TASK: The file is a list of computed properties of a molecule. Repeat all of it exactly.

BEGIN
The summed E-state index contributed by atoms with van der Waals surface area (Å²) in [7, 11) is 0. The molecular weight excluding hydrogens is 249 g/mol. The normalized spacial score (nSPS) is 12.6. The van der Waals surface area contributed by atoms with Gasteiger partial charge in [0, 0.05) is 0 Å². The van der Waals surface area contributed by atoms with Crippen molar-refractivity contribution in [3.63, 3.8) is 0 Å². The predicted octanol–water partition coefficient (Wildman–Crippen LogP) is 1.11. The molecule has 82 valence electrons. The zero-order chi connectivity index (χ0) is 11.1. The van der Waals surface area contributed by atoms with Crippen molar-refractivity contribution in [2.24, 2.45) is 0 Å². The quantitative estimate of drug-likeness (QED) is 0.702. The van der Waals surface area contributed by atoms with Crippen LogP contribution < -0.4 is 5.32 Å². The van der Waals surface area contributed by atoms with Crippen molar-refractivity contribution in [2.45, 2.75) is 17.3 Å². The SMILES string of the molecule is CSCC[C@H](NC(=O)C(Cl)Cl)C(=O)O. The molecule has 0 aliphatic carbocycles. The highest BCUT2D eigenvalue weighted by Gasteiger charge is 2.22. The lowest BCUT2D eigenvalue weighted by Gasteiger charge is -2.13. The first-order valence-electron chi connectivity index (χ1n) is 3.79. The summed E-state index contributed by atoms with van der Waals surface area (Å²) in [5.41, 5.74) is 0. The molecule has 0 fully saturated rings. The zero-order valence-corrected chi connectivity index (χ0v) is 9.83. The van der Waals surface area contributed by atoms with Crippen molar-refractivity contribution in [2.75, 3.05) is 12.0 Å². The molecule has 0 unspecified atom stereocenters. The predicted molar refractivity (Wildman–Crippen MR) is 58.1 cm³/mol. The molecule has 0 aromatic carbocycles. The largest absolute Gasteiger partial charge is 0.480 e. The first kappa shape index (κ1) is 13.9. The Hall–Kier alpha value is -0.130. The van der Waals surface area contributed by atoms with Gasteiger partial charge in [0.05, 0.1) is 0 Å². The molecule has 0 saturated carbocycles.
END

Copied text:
The summed E-state index contributed by atoms with van der Waals surface area (Å²) in [7, 11) is 0. The molecular weight excluding hydrogens is 249 g/mol. The normalized spacial score (nSPS) is 12.6. The van der Waals surface area contributed by atoms with Gasteiger partial charge in [0, 0.05) is 0 Å². The van der Waals surface area contributed by atoms with Crippen molar-refractivity contribution in [3.63, 3.8) is 0 Å². The predicted octanol–water partition coefficient (Wildman–Crippen LogP) is 1.11. The molecule has 82 valence electrons. The zero-order chi connectivity index (χ0) is 11.1. The van der Waals surface area contributed by atoms with Crippen molar-refractivity contribution in [2.24, 2.45) is 0 Å². The quantitative estimate of drug-likeness (QED) is 0.702. The van der Waals surface area contributed by atoms with Crippen LogP contribution < -0.4 is 5.32 Å². The van der Waals surface area contributed by atoms with Crippen molar-refractivity contribution in [2.45, 2.75) is 17.3 Å². The SMILES string of the molecule is CSCC[C@H](NC(=O)C(Cl)Cl)C(=O)O. The molecule has 0 aliphatic carbocycles. The highest BCUT2D eigenvalue weighted by Gasteiger charge is 2.22. The lowest BCUT2D eigenvalue weighted by Gasteiger charge is -2.13. The first-order valence-electron chi connectivity index (χ1n) is 3.79. The summed E-state index contributed by atoms with van der Waals surface area (Å²) in [5.41, 5.74) is 0. The molecule has 0 fully saturated rings. The zero-order valence-corrected chi connectivity index (χ0v) is 9.83. The van der Waals surface area contributed by atoms with Crippen molar-refractivity contribution in [2.75, 3.05) is 12.0 Å². The molecule has 0 unspecified atom stereocenters. The predicted molar refractivity (Wildman–Crippen MR) is 58.1 cm³/mol. The molecule has 0 aromatic carbocycles. The largest absolute Gasteiger partial charge is 0.480 e. The first kappa shape index (κ1) is 13.9. The Hall–Kier alpha value is -0.130. The van der Waals surface area contributed by atoms with Gasteiger partial charge in [0.05, 0.1) is 0 Å². The molecule has 0 saturated carbocycles.